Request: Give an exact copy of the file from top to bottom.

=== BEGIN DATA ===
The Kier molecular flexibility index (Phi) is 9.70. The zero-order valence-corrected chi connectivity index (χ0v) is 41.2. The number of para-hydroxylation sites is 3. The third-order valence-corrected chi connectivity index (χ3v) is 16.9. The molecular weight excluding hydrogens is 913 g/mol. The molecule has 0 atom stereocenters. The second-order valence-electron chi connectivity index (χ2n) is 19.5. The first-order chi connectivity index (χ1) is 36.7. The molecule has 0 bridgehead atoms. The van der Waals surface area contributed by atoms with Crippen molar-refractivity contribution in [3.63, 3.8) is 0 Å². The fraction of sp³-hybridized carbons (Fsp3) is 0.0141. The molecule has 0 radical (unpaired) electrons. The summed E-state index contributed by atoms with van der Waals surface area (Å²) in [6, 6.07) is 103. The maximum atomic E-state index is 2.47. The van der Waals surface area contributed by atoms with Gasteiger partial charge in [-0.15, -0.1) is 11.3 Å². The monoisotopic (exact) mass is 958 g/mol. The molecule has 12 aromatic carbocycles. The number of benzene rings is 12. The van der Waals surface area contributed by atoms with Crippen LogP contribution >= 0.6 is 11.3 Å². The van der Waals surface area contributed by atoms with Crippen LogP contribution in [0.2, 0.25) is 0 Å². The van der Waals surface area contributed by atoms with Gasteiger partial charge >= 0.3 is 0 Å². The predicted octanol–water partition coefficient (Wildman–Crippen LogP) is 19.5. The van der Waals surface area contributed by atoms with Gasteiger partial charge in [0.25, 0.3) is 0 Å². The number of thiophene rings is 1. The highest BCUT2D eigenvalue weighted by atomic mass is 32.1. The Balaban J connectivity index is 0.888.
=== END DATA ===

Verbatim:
The Kier molecular flexibility index (Phi) is 9.70. The zero-order valence-corrected chi connectivity index (χ0v) is 41.2. The number of para-hydroxylation sites is 3. The third-order valence-corrected chi connectivity index (χ3v) is 16.9. The molecular weight excluding hydrogens is 913 g/mol. The molecule has 0 atom stereocenters. The second-order valence-electron chi connectivity index (χ2n) is 19.5. The first-order chi connectivity index (χ1) is 36.7. The molecule has 0 bridgehead atoms. The van der Waals surface area contributed by atoms with Crippen molar-refractivity contribution in [3.63, 3.8) is 0 Å². The fraction of sp³-hybridized carbons (Fsp3) is 0.0141. The molecule has 0 radical (unpaired) electrons. The summed E-state index contributed by atoms with van der Waals surface area (Å²) in [6, 6.07) is 103. The maximum atomic E-state index is 2.47. The van der Waals surface area contributed by atoms with Gasteiger partial charge in [-0.15, -0.1) is 11.3 Å². The monoisotopic (exact) mass is 958 g/mol. The molecule has 12 aromatic carbocycles. The number of benzene rings is 12. The van der Waals surface area contributed by atoms with Crippen LogP contribution >= 0.6 is 11.3 Å². The van der Waals surface area contributed by atoms with Crippen LogP contribution in [0.2, 0.25) is 0 Å². The van der Waals surface area contributed by atoms with Gasteiger partial charge >= 0.3 is 0 Å². The predicted octanol–water partition coefficient (Wildman–Crippen LogP) is 19.5. The van der Waals surface area contributed by atoms with Gasteiger partial charge in [0.25, 0.3) is 0 Å². The number of thiophene rings is 1. The highest BCUT2D eigenvalue weighted by atomic mass is 32.1. The Balaban J connectivity index is 0.888.